climate change

07/12/2015 - Climate change is impacting much more than the environment. It’s also slowly changing the political landscape – in Washington and beyond. What’s the best way to move our economy towards a renewable future? More environmental regulation or less? More financial oversight or freer markets? And with mega economies like China and India creating ever-increasing carbon pollution, how do we bring our international friends – and foes – along with us?

https://beta.prx.org/stories/151777

Flathead Lake Biological Station research boat, Jessie-B.
Courtesy Flathead Lake Biological Station

Researchers at the Flathead Lake Biological Station are studying how climate change may affect the lake’s chemistry and temperature. Corin Cates-Carney reports from a research presentation at the station Thursday night.

The bullet point is Flathead Lake is an extremely complex body of water; and it’s changing.

One easy way to start an argument these days is to bring up climate change. Yet when several dozen farmers and researchers gathered to talk about it last Friday in Great Falls, there was virtually no argument. That’s because the group that sponsored the event, the Montana Farmers Union, accepts climate change as a fact and because the event, called Plowing Forward, was not focused on placing the blame for it, but rather on its effects, especially on agriculture.

(PD)

Montana farmers will have to take the changing climate into account, even planting different species to accommodate warmer temperatures. That was part of the message delivered at a gathering in Great Falls Friday, sponsored by The Montana Farmers Union. 

Forest Service Predicts Above-Average Fire Season For Western U.S.

Jun 9, 2015
File photo of fire fighters building fire line.
BLM (CC-BY-2.0)

The Secretaries of Agriculture and Interior and the U.S. Forest Service chief expect above average wildfire activity this year, especially across the Western U.S.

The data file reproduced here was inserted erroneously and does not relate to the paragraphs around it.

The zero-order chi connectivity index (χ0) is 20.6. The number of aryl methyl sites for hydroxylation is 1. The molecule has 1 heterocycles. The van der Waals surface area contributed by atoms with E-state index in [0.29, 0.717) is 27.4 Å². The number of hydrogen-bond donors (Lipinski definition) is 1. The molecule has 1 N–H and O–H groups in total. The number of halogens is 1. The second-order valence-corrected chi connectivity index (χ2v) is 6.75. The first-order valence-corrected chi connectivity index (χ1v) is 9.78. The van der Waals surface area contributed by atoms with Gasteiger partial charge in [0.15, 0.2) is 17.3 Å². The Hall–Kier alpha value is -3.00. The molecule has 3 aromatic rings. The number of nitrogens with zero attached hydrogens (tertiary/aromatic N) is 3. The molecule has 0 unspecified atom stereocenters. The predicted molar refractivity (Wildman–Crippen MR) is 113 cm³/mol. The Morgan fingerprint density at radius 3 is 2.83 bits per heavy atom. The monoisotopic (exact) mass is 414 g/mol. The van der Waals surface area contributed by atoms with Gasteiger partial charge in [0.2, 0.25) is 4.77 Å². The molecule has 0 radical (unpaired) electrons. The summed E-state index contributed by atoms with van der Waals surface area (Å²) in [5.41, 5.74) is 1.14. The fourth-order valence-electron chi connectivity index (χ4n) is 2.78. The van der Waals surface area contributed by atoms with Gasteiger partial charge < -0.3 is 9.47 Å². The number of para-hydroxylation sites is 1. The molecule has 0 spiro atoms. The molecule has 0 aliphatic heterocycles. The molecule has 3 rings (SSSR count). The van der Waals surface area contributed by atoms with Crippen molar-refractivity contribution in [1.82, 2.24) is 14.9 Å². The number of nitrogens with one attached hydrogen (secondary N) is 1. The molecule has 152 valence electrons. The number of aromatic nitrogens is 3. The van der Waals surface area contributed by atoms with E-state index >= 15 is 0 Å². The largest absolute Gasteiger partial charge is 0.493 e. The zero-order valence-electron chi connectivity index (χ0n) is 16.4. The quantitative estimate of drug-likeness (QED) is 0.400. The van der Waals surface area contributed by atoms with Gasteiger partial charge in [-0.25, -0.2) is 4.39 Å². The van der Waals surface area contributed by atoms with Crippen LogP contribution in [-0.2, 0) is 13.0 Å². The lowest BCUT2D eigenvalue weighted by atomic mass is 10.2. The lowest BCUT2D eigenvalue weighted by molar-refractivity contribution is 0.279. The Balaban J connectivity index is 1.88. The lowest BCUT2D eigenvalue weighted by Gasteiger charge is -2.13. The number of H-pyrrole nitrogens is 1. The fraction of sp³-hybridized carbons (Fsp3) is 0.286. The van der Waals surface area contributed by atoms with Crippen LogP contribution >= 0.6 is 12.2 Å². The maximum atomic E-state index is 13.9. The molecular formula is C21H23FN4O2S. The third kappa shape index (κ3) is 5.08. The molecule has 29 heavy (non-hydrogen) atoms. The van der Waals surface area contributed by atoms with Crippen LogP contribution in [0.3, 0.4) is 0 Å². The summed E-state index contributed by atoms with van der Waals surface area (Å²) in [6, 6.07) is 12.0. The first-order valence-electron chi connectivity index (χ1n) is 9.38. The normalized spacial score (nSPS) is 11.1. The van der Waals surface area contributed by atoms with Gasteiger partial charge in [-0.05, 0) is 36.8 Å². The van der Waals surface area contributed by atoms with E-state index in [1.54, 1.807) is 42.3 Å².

The three held a telephone briefing with reporters yesterday afternoon on the upcoming 2015 wildfire season.

06/14/2015 - Climate change, you've heard of that. But climate justice? The Global Justice Ecology Project describes it: "Climate justice is the understanding that we will not be able to stop climate change if we don't change the neo-liberal, corporate-based economy which stops us from achieving sustainable societies. The historical responsibility for the vast majority of greenhouse gas emissions lies with the industrialized countries of the Global North.

Workers at Smartlam's Columbia Falls plant work on cross-laminated timber or CLT.
Corin Cates-Carney

A young company in Columbia Falls is finding success in developing new construction material, and they’ve just received a federal grant to help push that success to the next stage.

Western Glacier Stonefly
U.S. Geological Service

A lawsuit filed Wednesday by the Center for Biological Diversity could force the U.S. Fish and Wildlife Service to make a decision on whether protect an insect only found in Glacier National Park.